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restaurants

York Up This Town

Regina eateries, I have some Big Apple ideas for you

by Aidan Morgan

What do I know about New York City, beyond a few Paul Auster novels and the third act of King Kong? If I add up my trips to Manhattan, I’ve spent less than two weeks wandering around the streets and accidentally discovering tourist attractions (Hey! There’s that bull!).

But there’s something about the details of New York City life that forge an instant attachment with the place. The eye-watering miasma of the East River, piled-high garbage bags and the general stink of midtown, 3:00 a.m. lineups at the halal food carts, downtown streets turned into gorges by blocks of gothic gargoyled buildings — the totality of Manhattan hits you so hard that you feel as if you belong there (until you pay $15 for a glass of beer).

And that’s why, based on a very small set of middling to incredible meals I’ve eaten on the overcrowded island of Manhattan, I’m going to offer some wildly implausible advice for Regina’s restaurants.

I realize that NYC is slightly older, larger and more populous than our city (heck, it’s like two or three Saskatoons piled up on top of each other), but maybe my experience can be diced up and examined for worthwhile traces and auspices and whatnot.

Otherwise it’s just a ghastly pantomime of meaningless gestures repeated unto death, and that doesn’t sound like fun.

MAKE TIME FOR RESTAURANTS

Every summer in New York City, when the combined might of the sun and the Atlantic join forces to turn the air into a sort of aerosol broth, restaurants entice the brave with something called Restaurant Week. A 20-year-old institution that now spans 20 days, Restaurant Week gives diners a chance to try insanely expensive meals for a fraction of the usual cost.

The prix fixe menu offers a three-course meal for $24.07 (lunch) or $35 (dinner) at over 150 restaurants throughout the city. If you know what you’re doing, you can find astounding deals at some places. Bear in mind, though, that the more prestigious places may be booked up well in advance.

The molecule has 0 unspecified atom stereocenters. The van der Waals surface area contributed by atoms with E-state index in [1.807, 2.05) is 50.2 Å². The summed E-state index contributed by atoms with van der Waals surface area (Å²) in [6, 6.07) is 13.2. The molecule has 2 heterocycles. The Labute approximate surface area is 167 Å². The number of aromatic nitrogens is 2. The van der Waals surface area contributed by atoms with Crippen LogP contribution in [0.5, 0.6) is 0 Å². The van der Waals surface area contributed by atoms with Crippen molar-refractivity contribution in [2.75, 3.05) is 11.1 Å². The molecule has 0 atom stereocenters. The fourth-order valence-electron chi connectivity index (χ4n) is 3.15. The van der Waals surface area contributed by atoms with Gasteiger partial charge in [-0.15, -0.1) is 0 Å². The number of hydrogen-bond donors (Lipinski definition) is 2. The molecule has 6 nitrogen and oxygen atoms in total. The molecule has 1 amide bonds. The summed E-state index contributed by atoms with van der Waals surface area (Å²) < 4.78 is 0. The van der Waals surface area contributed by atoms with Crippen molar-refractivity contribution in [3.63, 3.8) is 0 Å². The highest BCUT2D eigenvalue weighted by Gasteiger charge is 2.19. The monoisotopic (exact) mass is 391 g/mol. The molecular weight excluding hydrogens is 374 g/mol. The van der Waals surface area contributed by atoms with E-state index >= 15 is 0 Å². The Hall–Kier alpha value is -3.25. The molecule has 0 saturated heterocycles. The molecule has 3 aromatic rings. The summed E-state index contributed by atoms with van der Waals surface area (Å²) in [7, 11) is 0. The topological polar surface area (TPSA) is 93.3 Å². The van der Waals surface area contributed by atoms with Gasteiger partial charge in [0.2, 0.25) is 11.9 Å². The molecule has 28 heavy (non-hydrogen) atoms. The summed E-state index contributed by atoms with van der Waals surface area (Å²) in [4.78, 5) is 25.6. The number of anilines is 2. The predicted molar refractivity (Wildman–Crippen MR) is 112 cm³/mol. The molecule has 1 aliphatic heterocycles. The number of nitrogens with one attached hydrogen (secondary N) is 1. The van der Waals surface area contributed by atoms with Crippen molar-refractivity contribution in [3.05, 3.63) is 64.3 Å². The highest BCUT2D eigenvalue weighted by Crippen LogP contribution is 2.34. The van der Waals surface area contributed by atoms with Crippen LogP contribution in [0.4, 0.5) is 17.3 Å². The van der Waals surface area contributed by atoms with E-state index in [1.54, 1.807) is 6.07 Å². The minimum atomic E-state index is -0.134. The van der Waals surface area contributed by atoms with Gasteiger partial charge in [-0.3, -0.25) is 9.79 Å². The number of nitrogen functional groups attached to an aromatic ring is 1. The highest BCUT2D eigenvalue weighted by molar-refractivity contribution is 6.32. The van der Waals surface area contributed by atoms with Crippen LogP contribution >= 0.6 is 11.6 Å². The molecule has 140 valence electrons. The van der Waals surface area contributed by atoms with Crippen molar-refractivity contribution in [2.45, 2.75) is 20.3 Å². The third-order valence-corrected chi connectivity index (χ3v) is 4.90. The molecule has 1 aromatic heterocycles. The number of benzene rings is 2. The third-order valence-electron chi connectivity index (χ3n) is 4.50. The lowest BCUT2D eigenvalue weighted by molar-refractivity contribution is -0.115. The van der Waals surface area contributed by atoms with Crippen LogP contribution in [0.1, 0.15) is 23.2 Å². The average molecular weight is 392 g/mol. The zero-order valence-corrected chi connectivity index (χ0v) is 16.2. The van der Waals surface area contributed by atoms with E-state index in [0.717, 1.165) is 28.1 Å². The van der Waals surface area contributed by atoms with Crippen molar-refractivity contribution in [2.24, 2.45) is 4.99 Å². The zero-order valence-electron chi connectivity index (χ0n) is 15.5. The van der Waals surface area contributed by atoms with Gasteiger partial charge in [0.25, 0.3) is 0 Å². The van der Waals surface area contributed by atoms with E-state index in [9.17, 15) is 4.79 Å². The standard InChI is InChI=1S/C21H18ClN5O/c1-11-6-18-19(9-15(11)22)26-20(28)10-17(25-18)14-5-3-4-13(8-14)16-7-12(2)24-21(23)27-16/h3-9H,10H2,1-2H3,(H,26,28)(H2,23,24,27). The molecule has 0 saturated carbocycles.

You should also come prepared to pay for the extras that, in some cases, turn out be the material on which the restaurant has built its reputation. At the Russian Tea Room, you can have a great $35 meal, but the caviar comes with a $16 surcharge.

Would a Restaurant Week work in Regina? I’d have a great time, but I’m not sure how many restaurant owners would be willing to slash prices. When margins are slimmer than a centipede’s leg, a few weeks of discounts might mean the difference between a successful summer and a “Closed for Renovations, wink wink” sign on the door.

Besides, the term prix fixe feels a bit pretentious in a Prairie city that maintains a healthy suspicion of ideas with frou-frou names. Pree fee? Pricks fix? Let’s go get some ribs.

Anyway, we already know what the ideal version of a prix fixe menu is: a buffet.

GIVE THE PEOPLE WHAT THEY WANT

On my last trip to New York City, when the heat and humidity turned me into a shambling sweat-soaked wreck, my life was saved several times by the air-conditioned bliss of the W 53rd Street Deli. It was a 24-hour joint that sold absolutely everything I could think of. Groceries, coffee, headache meds and sewing thread, hot and cold buffet-style stations where everything went for seven bucks a pound, and a wall of cold, perspiring beer bottles.

On one long night, after all the bars had finally closed and even the food cart guys had shuttered their fronts, a couple of friends and I wandered into the deli to grab a sandwich and squeeze a few drops more out of the night. I noted the guys at one table drinking from bottles semi-concealed by paper bags.

I checked my phone. 3:30. Screw it, I thought. I picked up a bottle of Negra Modela from the back and took it to the cashier.

“Can I, you know, drink this? You know, in here?” I said.

The cashier looked at me, looked at the bottle sweating on the counter, and then, in one smooth and graceful action, pulled the bottle towards him, popped the cap and slid it back to me.

“You go right ahead, man,” he said.

New York , I thought, I love you.

Now I’m not sure that would work in Regina. But it’s lovely to think of.